When Misree announced that he was going to start a pre-school in his village, the community members did not agree with his plan. And why would they? They had never heard of a pre-school before and Misree's idea sounded foreign to them.
While Misree was still thinking who to hire for teaching the young children, he too had a slight doubt if whether this was going to be successful. But after much convincing and motivating, 10 little students enrolled in his pre-school class, and Misree himself became their teacher.
Misree used his good mind to create local material for teaching toddlers. With his creative mind he made Alphabets and shapes with joining tree branches, and provided sand for his little students to have as much of a natural environment. His classroom is made of a small hut, unlike what a normal urban pre-school would look like, and children sit on the ground, but there is an eagerness to learn in children's eyes.
Misree believes in a simple perception, there is nothing that you can't do.
Opening a pre-school in his village was fulfilling a need as well as passion to find an innovative solution to help students who were dropping out of school. Because most parents work in the fields all day, they prefer for their children to stay home and look after their younger siblings.
And not only this, but a survey identified that students enrolled in schools at an older age are less likely to grasp the basics that are taught in smaller classes. This is because they are not prepared from an early age and by the time they join school in an older age, they don't have the cognitive skills necessary for a child to retain what they learn. And this can affect a child's grades.
Misree's small initiative had a vision, and he was determined to give it a try.
Misree went on teaching his little students for some time but finally found a teacher who was happily willing to teach. This teacher is a little girl herself, a fourth grader, but 12 years old. Her name is Bhagwani and bhagwani teaches other girls as well who dropped out of school.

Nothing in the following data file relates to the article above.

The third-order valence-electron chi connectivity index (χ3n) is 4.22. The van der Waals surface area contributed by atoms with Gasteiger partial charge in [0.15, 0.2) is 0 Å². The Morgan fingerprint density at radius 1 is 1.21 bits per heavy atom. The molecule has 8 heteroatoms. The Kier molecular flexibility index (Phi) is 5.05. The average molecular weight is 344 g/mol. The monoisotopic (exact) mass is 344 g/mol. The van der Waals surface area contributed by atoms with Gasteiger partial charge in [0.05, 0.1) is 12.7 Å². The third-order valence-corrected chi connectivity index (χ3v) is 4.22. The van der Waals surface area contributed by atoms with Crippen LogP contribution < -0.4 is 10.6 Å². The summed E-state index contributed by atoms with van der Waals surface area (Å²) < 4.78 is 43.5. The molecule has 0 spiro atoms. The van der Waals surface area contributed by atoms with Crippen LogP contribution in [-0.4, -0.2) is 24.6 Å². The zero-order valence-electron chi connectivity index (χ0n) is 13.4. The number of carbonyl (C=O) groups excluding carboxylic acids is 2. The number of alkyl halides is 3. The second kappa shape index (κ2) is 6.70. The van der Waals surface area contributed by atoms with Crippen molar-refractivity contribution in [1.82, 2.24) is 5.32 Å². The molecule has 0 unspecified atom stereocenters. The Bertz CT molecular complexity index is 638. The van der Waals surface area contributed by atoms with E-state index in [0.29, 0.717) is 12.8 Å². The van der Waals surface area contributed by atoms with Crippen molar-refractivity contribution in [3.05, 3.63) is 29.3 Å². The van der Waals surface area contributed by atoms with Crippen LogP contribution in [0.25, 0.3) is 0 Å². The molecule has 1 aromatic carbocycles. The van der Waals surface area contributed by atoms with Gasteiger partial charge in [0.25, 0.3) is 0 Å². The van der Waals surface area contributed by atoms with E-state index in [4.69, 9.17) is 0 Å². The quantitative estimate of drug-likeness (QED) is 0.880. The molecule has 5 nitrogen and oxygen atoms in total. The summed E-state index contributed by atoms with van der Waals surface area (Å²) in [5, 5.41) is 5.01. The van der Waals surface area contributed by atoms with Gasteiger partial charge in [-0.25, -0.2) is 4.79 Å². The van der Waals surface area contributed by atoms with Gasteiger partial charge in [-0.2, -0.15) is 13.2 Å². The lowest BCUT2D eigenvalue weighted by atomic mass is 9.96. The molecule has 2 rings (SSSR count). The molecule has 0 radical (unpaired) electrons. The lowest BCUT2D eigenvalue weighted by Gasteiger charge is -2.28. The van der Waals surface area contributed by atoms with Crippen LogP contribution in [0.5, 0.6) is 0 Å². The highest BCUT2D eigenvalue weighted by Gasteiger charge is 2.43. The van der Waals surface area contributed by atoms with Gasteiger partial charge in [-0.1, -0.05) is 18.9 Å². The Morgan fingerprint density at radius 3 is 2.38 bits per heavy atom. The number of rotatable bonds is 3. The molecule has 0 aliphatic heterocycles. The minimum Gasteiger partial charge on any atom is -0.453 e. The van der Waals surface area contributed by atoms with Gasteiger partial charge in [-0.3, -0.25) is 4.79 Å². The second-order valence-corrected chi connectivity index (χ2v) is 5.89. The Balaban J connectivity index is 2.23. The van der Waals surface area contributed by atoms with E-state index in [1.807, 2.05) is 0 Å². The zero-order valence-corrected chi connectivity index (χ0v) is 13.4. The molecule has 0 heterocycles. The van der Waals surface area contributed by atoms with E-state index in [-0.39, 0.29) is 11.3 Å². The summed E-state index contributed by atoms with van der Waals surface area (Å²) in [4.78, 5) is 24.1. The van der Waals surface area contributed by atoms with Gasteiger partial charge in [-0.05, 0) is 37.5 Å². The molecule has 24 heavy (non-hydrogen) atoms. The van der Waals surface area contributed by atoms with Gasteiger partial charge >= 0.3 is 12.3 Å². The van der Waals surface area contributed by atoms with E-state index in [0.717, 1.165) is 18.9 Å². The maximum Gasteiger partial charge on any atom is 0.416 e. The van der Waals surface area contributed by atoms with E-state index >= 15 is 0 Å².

This was another innovative way to help bhagwani sustain herself as well as developing additional skills, such as: confidence and teaching skills that can help her in future.
When Bahgwani first joined the pre-school, she was very shy and nervous, says Misree. I had to encourage her a lot as she was teaching for the first time and often became nervous, skimming to one place when parents came to see how their children were learning.
But gradually, as she gained more control she developed lots of confidence. Now even if parents come to see their children, she keeps on teaching and doesn't stop.
After a few visits, I noticed a gradual progress in the little students. I was very surprised to see what they had learnt. They were learning the necessary discipline of how to sit in the class and how to greet the teacher, and taking permission for water or toilet was a joy to see. The children were quick in learning through the local material that was provided. They are now able to recognize alphabets and are learning to write counting.
This was a clear indication that pre-school is an important stage for little children as it can greatly help them develop sensory and motor skills, give them a stronger foundation as a beginner, and better prepare them for the elementary phase. Pre-schools with better infrastructure is the need of the hour.
At present PEP is planning to pilot 2 more pre-schools from August 2017 in the different areas of rural Sindh.
Bhagwani's older students who had to drop out of school